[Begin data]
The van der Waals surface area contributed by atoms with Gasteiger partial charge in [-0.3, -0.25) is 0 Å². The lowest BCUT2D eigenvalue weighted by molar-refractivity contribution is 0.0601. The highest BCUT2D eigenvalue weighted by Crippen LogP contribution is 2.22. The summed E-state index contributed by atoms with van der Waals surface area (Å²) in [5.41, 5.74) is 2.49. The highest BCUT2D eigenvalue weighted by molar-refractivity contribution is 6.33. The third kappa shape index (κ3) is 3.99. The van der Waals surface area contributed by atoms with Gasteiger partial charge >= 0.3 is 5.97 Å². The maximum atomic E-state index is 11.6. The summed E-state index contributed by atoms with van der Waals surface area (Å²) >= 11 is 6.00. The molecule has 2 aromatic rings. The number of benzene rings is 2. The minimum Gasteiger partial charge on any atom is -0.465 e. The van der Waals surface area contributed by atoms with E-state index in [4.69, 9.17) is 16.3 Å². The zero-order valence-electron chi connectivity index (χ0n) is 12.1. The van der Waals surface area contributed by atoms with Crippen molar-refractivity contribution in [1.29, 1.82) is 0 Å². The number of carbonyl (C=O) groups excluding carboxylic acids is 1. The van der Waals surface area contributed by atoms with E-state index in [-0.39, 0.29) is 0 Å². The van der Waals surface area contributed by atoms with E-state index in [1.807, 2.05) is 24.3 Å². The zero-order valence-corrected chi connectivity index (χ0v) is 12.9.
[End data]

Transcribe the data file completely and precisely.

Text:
The van der Waals surface area contributed by atoms with Gasteiger partial charge in [-0.3, -0.25) is 0 Å². The lowest BCUT2D eigenvalue weighted by molar-refractivity contribution is 0.0601. The highest BCUT2D eigenvalue weighted by Crippen LogP contribution is 2.22. The summed E-state index contributed by atoms with van der Waals surface area (Å²) in [5.41, 5.74) is 2.49. The highest BCUT2D eigenvalue weighted by molar-refractivity contribution is 6.33. The third kappa shape index (κ3) is 3.99. The van der Waals surface area contributed by atoms with Gasteiger partial charge >= 0.3 is 5.97 Å². The maximum atomic E-state index is 11.6. The summed E-state index contributed by atoms with van der Waals surface area (Å²) >= 11 is 6.00. The molecule has 2 aromatic rings. The number of benzene rings is 2. The minimum Gasteiger partial charge on any atom is -0.465 e. The van der Waals surface area contributed by atoms with E-state index in [4.69, 9.17) is 16.3 Å². The zero-order valence-electron chi connectivity index (χ0n) is 12.1. The van der Waals surface area contributed by atoms with Crippen molar-refractivity contribution in [1.29, 1.82) is 0 Å². The number of carbonyl (C=O) groups excluding carboxylic acids is 1. The van der Waals surface area contributed by atoms with E-state index in [-0.39, 0.29) is 0 Å². The van der Waals surface area contributed by atoms with E-state index in [1.807, 2.05) is 24.3 Å². The zero-order valence-corrected chi connectivity index (χ0v) is 12.9.